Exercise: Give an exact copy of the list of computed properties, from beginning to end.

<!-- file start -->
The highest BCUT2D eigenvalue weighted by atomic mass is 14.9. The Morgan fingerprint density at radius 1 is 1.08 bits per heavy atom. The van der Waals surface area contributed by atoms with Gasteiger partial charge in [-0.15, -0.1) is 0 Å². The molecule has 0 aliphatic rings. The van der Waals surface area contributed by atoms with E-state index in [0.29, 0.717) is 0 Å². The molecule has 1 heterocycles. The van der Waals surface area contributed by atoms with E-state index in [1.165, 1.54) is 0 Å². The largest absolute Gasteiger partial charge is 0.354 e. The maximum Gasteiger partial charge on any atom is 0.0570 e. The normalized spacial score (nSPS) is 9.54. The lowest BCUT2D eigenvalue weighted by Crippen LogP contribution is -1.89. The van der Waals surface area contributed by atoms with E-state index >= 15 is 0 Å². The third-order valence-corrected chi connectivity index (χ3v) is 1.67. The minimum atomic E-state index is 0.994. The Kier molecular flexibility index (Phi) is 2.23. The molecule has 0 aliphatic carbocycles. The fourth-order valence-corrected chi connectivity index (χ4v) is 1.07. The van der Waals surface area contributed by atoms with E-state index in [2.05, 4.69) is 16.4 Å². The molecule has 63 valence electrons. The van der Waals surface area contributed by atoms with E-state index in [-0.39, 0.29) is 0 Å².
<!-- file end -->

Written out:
The highest BCUT2D eigenvalue weighted by atomic mass is 14.9. The Morgan fingerprint density at radius 1 is 1.08 bits per heavy atom. The van der Waals surface area contributed by atoms with Gasteiger partial charge in [-0.15, -0.1) is 0 Å². The molecule has 0 aliphatic rings. The van der Waals surface area contributed by atoms with E-state index in [0.29, 0.717) is 0 Å². The molecule has 1 heterocycles. The van der Waals surface area contributed by atoms with E-state index in [1.165, 1.54) is 0 Å². The largest absolute Gasteiger partial charge is 0.354 e. The maximum Gasteiger partial charge on any atom is 0.0570 e. The normalized spacial score (nSPS) is 9.54. The lowest BCUT2D eigenvalue weighted by Crippen LogP contribution is -1.89. The van der Waals surface area contributed by atoms with E-state index >= 15 is 0 Å². The third-order valence-corrected chi connectivity index (χ3v) is 1.67. The minimum atomic E-state index is 0.994. The Kier molecular flexibility index (Phi) is 2.23. The molecule has 0 aliphatic carbocycles. The fourth-order valence-corrected chi connectivity index (χ4v) is 1.07. The van der Waals surface area contributed by atoms with E-state index in [2.05, 4.69) is 16.4 Å². The molecule has 63 valence electrons. The van der Waals surface area contributed by atoms with E-state index in [-0.39, 0.29) is 0 Å².